European nature in the plural
The occurrence of many species in the EU is expected to further decline, making it difficult to reach the 2050 policy vision. This study elaborates four ‘perspectives’ on the future of nature in the EU, in search for new approaches. The study concludes with topics for debate on a future policy strategy that increases engagement of citizens and businesses.
Different perspectives, different approaches
For this study, the researchers have developed scenarios that represent four main perspectives on nature. In each perspective, people are connected with nature in different ways:
- Strengthening Cultural identity – through love for the local landscape;
- Allowing Nature to Find its Way – for its intrinsic value
- Going with the Economic Flow – for its contribution to individual lifestyles
- Woring with Nature – as an essential basis for a sustainable society.
Based on these values, each perspective offers new approaches to the challenges facing nature in Europe today: finding a shared agenda for nature areas, making nature more relevant for the sustainability of economic sectors, and strengthening the connection between people and nature.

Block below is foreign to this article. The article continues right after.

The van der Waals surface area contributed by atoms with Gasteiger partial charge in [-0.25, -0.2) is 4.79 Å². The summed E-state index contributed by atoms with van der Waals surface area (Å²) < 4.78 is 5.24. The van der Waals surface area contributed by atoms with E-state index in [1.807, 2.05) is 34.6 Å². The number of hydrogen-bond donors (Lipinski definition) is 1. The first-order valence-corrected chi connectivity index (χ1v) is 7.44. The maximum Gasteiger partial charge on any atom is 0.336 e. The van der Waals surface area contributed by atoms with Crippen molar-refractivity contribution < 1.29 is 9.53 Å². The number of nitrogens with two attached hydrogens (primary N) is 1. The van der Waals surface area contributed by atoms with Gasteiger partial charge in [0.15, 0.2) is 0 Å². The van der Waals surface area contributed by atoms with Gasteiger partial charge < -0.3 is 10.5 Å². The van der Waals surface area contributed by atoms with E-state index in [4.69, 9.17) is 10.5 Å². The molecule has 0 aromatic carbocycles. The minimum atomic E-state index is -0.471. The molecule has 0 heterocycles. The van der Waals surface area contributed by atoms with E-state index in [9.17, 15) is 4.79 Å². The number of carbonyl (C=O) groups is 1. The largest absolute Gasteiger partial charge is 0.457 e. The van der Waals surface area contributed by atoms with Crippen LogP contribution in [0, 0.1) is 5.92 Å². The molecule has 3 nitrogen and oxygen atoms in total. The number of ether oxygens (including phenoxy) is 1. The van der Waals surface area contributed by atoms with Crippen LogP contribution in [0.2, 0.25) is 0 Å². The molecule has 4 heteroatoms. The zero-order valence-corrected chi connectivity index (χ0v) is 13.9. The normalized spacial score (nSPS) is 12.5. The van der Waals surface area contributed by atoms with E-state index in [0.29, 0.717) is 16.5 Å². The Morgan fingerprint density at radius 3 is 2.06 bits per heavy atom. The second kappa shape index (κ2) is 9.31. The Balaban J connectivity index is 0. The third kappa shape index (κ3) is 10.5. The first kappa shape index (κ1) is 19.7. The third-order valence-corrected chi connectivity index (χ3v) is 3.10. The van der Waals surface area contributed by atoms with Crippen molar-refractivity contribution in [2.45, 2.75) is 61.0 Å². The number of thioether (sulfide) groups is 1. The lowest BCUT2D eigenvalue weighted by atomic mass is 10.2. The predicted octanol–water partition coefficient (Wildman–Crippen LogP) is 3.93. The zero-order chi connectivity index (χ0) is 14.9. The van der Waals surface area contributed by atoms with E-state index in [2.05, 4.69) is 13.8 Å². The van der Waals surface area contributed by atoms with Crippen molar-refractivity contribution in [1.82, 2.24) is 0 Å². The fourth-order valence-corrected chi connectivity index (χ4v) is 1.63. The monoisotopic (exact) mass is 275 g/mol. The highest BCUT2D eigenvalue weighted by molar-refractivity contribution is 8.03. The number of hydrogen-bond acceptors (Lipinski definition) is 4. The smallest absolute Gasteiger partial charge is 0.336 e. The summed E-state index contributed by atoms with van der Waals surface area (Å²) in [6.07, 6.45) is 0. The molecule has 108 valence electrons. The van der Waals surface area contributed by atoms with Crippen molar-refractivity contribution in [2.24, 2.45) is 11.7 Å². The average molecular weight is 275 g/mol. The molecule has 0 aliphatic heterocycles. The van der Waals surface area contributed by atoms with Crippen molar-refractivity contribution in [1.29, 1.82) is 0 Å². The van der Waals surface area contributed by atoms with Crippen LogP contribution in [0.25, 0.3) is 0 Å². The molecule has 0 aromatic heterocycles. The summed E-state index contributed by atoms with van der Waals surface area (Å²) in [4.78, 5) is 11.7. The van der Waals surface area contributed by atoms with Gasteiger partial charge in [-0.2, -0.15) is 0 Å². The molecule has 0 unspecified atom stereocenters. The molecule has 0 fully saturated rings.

A many-faceted vision
The EU should choose one perspective over the other. Rather, the researchers recommend that a future nature vision should be a many-faceted one, which not only contains protection of species, ecosystems and the services they provide, but also other objectives, ranging from ensuring areas of undisturbed nature and space for dynamic processes to profit making and private initiatives. In particular lacking in policy visions seem relational values, the fact that nature provides identity to people; it would be promising to address nature in such a way that it will foster a sense of place.
|Author(s)||Henk van Zeijts, Anne Gerdien Prins, Ed Dammers and Marijke Vonk (all PBL), Irene Bouwma, Hans Farjon and Rogier Pouwels (all Wageningen UR)|